Syrian rebels in a former opposition stronghold in Homs will relinquish nearly half their heavy weapons as part of a landmark truce with the government, the provincial governor said Wednesday.
Talal Barazi told AFP that the second phase of the agreement over Waar, which had been the last opposition-held neighborhood in the central city, was under way.
The deal was reached in December and envisions Waar coming under government control in exchange for the lifting of a devastating three-year siege.
In the first step, carried out last month, about 700 people – 400 women and children and 300 rebel fighters – were evacuated from the district.
According to Barazi, “the second phase of the Waar agreement began four days ago and will continue until the beginning of February.”
He said that it had started with a call for rebels to prepare to give up the weapons but that the handover had not yet started.
Barazi described the implementation of the deal as a “trust-building process.”
Rebels are expected to hand over “nearly 50 percent of all medium- and heavy-weaponry, like machine guns and mortars,” he told AFP by telephone.
Government forces will also open a second crossing point into the neighborhood, allowing residents and displaced individuals to travel more freely, Barazi added.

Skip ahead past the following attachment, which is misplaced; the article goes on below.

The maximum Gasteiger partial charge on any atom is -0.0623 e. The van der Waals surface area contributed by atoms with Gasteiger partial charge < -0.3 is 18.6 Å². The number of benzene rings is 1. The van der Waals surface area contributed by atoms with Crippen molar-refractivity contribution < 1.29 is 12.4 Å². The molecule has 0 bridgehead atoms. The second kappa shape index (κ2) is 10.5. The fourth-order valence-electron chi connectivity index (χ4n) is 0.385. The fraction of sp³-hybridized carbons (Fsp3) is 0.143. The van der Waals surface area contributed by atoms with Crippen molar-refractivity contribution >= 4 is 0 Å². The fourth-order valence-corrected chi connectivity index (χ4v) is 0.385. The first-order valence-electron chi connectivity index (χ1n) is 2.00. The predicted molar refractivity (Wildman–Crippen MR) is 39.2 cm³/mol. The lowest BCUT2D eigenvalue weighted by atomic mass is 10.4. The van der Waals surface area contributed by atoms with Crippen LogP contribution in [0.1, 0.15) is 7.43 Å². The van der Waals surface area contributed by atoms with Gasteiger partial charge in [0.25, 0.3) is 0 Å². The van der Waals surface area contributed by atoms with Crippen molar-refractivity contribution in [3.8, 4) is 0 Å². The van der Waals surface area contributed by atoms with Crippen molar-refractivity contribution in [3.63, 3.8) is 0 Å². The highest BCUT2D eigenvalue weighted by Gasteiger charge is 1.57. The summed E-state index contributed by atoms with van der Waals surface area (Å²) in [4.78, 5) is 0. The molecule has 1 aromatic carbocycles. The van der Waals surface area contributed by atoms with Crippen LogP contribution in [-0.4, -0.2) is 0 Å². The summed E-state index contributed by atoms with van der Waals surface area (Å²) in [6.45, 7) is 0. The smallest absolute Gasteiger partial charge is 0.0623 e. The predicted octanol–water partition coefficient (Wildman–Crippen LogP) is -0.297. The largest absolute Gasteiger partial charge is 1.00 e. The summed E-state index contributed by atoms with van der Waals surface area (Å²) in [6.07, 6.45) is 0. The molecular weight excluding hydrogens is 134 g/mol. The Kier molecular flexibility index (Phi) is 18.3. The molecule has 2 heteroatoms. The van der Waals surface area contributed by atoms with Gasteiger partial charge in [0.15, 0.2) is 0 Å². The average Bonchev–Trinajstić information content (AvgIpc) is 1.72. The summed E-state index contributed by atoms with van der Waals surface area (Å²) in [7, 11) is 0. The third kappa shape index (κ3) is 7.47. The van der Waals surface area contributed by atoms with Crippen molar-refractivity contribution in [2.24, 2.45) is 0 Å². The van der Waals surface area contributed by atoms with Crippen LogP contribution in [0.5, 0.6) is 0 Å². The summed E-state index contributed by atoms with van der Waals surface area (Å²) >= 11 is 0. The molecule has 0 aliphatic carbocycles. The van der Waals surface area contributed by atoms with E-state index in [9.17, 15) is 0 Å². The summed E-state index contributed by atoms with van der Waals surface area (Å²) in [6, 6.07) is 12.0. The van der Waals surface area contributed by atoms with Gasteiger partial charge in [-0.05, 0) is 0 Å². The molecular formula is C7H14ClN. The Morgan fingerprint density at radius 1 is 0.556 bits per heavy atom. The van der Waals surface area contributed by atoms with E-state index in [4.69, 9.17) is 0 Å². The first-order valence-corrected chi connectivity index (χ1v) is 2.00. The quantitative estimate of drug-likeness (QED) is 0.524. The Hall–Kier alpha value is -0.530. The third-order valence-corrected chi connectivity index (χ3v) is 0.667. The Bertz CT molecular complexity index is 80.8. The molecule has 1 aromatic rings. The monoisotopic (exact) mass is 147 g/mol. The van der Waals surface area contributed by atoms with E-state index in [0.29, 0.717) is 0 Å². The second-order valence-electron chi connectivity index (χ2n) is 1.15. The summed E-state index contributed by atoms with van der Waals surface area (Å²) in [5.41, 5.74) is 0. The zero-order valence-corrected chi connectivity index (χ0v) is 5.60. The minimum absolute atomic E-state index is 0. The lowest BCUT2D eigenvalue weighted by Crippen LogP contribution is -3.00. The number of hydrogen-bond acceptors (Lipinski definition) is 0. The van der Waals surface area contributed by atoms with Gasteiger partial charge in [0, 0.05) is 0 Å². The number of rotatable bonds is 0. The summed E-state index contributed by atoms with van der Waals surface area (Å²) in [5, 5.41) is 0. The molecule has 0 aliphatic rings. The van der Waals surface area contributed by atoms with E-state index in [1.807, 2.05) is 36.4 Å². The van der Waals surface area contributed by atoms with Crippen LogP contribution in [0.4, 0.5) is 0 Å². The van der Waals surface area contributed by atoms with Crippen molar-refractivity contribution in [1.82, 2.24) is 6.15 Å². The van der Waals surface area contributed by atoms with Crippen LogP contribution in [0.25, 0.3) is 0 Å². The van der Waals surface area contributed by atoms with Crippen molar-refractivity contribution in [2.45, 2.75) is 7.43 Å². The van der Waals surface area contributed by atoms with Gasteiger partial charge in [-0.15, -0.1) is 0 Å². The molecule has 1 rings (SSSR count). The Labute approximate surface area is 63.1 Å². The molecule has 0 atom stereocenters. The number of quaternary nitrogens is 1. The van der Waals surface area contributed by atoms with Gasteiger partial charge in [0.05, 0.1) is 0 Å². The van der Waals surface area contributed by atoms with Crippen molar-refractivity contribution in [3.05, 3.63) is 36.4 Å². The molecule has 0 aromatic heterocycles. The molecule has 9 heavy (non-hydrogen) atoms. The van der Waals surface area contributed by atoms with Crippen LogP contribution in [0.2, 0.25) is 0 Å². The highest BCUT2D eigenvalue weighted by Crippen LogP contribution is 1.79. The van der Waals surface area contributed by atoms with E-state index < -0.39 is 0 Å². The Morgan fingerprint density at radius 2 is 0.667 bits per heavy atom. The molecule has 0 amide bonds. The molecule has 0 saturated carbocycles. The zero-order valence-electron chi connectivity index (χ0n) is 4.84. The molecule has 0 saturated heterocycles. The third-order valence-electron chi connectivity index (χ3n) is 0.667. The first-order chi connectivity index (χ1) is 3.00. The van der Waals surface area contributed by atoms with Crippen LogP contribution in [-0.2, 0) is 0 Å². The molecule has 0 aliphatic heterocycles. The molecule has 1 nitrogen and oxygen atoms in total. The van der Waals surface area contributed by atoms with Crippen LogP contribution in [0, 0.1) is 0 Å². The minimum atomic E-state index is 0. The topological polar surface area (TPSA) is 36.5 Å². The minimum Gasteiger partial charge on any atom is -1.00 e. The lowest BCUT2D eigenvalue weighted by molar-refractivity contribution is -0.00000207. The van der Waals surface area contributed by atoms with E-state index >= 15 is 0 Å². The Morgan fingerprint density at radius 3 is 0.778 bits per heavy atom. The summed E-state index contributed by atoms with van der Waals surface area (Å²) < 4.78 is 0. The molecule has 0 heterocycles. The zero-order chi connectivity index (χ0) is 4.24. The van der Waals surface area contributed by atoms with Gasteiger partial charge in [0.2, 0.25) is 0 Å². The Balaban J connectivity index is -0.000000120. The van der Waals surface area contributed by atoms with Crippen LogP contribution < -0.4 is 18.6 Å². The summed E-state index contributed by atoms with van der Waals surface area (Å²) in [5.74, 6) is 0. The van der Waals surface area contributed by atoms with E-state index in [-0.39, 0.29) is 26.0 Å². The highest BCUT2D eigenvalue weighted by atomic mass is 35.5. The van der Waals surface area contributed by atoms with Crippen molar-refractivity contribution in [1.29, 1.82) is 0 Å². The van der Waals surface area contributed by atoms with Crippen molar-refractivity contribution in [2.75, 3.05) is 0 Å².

State institutions, including health centers, will begin gradually reopening in Waar.
Barazi said a “reconciliation process” would begin for the rebel fighters still in the district, estimated to number about 1,000.
“Whoever wants to regularize his status should present himself to the relevant authorities with information about his activities,” Barazi said.
Opposition fighters who did not want to do so would be evacuated from the neighborhood in the third phase, he added.
They are expected to take the remaining 50 percent of heavy weaponry with them.
Similar local truces have been implemented in other parts of Syria, with rebels leaving towns or handing over weapons in exchange for an end to crippling sieges.
Both Syria’s government and the United Nations have been pushing for such localised ceasefires as a way to end Syria’s nearly five-year war, which has left more than 260,000 people dead.